I find lots of great stuff on the Internet. Cute shoes, deals on appliances, my husband.
Yes, I met my husband online. Current studies suggest that 1 in 5 relationships begin on the Internet these days. Five years ago, I chafed at the stigma attached to Internet dating. Now, most people typically respond to our "How We Met" story with a shrug and an accepting “Cool.”
Even without the statistics pointing toward online dating as a leading avenue for finding new relationships, I could see it anecdotally in my friends and family. Two aunts, an uncle, our sacrament meeting chorister, two non-LDS coworkers and the counselor in my bishopric all met their spouses this way.
When my husband and I met, people wondered why either of us would have bothered trying online dating. The question has since shifted to wondering how we navigated it successfully. The secret to making the transition from profile to worthwhile is simple: Be real, manage your expectations and look for authenticity in others.
In my case, online dating was a great fit because I was in my early 30s and living in a city with a small mid-single LDS population. Add in single parenthood and a career, and I didn't have time to drive out to dances every weekend or visit the one distant mid-singles ward an hour away. I turned to Internet dating as an efficient, low-risk option for expanding my social circle and maybe even finding love.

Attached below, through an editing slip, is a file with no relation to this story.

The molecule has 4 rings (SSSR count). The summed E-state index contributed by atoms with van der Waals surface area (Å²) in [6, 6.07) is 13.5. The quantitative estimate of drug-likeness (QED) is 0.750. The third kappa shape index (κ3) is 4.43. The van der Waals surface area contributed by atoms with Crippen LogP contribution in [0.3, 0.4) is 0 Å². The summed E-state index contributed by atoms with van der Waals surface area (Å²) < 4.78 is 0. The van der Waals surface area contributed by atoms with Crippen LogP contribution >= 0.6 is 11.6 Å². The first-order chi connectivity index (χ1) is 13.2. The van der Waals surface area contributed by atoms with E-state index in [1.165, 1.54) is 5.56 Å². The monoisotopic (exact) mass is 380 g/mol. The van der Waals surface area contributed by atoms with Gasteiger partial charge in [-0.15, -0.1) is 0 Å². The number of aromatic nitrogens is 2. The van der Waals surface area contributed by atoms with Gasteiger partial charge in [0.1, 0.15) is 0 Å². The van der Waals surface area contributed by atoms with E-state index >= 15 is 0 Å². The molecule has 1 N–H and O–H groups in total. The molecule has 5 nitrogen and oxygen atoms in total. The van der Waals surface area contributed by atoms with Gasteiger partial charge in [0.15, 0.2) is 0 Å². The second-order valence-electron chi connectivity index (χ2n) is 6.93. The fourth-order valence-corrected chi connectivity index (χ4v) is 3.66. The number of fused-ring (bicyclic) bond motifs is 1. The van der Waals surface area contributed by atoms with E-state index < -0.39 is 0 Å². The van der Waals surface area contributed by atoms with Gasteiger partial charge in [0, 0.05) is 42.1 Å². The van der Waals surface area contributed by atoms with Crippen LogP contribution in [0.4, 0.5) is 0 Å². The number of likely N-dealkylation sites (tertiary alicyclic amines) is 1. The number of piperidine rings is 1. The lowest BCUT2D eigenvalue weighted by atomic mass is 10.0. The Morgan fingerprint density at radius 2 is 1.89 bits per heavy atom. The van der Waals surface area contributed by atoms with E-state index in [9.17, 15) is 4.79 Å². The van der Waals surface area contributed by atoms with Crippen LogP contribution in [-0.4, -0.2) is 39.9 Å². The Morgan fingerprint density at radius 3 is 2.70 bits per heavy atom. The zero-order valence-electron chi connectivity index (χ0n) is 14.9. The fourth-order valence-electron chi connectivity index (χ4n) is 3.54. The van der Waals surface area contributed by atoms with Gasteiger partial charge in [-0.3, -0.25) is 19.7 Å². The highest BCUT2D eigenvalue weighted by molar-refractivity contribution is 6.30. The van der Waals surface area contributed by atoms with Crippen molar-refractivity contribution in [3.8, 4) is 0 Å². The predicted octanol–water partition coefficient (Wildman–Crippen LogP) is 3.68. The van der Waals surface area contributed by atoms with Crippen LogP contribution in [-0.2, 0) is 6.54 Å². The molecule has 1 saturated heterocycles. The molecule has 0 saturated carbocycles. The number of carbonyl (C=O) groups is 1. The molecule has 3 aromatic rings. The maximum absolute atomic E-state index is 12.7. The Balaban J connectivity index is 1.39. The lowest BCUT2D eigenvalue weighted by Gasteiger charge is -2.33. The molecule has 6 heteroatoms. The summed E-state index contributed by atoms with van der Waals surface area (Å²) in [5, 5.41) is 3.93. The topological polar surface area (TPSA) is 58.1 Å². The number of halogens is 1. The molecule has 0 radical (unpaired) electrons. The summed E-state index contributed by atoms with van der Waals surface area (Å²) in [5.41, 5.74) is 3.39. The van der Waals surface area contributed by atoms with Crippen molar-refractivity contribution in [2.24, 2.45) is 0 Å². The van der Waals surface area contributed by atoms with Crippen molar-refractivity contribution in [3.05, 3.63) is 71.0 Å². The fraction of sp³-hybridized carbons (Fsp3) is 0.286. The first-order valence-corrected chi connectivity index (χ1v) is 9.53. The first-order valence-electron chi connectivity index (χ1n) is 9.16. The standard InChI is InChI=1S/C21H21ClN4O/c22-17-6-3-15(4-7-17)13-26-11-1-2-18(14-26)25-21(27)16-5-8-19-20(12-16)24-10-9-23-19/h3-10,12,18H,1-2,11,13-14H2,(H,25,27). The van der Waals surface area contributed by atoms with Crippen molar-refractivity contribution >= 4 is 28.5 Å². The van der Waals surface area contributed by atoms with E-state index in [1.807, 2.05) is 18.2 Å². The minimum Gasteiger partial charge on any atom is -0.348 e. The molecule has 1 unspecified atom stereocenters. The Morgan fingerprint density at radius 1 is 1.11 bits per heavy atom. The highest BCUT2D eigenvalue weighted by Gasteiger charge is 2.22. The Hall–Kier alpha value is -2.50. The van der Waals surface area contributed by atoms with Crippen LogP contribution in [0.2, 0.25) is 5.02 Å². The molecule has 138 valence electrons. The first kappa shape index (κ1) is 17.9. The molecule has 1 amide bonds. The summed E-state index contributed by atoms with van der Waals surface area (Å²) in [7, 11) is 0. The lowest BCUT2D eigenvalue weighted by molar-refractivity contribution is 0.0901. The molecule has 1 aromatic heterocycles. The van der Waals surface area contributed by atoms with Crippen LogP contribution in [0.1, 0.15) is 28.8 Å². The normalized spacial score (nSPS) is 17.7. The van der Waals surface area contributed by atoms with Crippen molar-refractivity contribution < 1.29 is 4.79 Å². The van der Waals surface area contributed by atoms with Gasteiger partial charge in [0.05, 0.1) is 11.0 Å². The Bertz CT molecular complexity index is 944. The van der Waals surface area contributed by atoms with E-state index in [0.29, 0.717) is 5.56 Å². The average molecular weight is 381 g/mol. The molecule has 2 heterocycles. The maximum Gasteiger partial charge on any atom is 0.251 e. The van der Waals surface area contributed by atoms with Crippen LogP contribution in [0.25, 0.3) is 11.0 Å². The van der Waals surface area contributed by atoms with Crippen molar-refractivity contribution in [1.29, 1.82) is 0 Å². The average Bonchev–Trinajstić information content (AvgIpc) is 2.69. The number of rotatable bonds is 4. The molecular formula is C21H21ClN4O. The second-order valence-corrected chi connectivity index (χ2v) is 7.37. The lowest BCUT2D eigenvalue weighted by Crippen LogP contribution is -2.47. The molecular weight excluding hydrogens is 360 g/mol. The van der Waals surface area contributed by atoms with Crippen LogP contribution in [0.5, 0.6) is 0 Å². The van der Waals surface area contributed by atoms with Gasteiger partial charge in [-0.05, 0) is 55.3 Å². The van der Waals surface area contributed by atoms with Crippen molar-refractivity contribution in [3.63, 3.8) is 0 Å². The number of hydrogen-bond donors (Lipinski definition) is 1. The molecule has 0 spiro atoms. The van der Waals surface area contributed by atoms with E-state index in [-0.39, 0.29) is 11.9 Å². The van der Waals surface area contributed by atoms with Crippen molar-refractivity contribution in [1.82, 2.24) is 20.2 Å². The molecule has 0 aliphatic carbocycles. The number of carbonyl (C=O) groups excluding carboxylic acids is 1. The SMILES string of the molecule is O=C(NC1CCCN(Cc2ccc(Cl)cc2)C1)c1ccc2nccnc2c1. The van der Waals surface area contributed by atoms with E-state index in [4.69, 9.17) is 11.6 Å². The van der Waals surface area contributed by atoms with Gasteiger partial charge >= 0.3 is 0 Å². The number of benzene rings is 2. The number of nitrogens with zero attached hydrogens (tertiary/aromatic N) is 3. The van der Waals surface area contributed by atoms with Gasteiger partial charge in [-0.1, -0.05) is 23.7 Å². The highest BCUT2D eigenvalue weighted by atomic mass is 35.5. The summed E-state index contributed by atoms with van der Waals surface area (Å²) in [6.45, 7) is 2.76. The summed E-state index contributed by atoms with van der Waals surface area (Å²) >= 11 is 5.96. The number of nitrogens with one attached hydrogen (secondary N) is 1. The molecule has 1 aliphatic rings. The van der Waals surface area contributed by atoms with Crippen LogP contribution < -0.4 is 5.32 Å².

Jessica Berrio, a single mother in Provo, Utah, turned to online dating for similar reasons.
“If I was going to rely on meeting men through chance, it would probably have to occur at Walmart, while I am shopping with three young screaming children or in my sleep,” she jokes. “With online dating, I could select possible candidates with a click of the mouse and literally browse hundreds of profiles all in the comfort of my home.”
Richard Irving, 52, married his wife last October after meeting her online while he was living in Missouri.
“Coming from an area with little to no singles church population, it gave a person hope,” he says of his decision to turn to an LDS dating site. Irving and his wife now live in St. George, Utah, and heartily endorse taking this more modern approach to courtship and marriage.
Like more traditional courtship and dating models, not every online dating experience will be a stellar one. Sometimes they are hilarious, even when they aren't fruitful. Jessica Berrio recounts the guy who proposed marriage by email two weeks after they chatted online for the first time. “I stopped talking to him after that,” she says.
Karen Peterson, 34, of Anaheim, Calif., shares her own odd experience with an Internet blind date.
“I met a guy I had texted a few times at a restaurant. He had just finished with a dress rehearsal and was in character for an opera he was in, and his character was a homeless person," she said. "And he was on crutches, too, since he had broken his foot a couple of weeks prior.”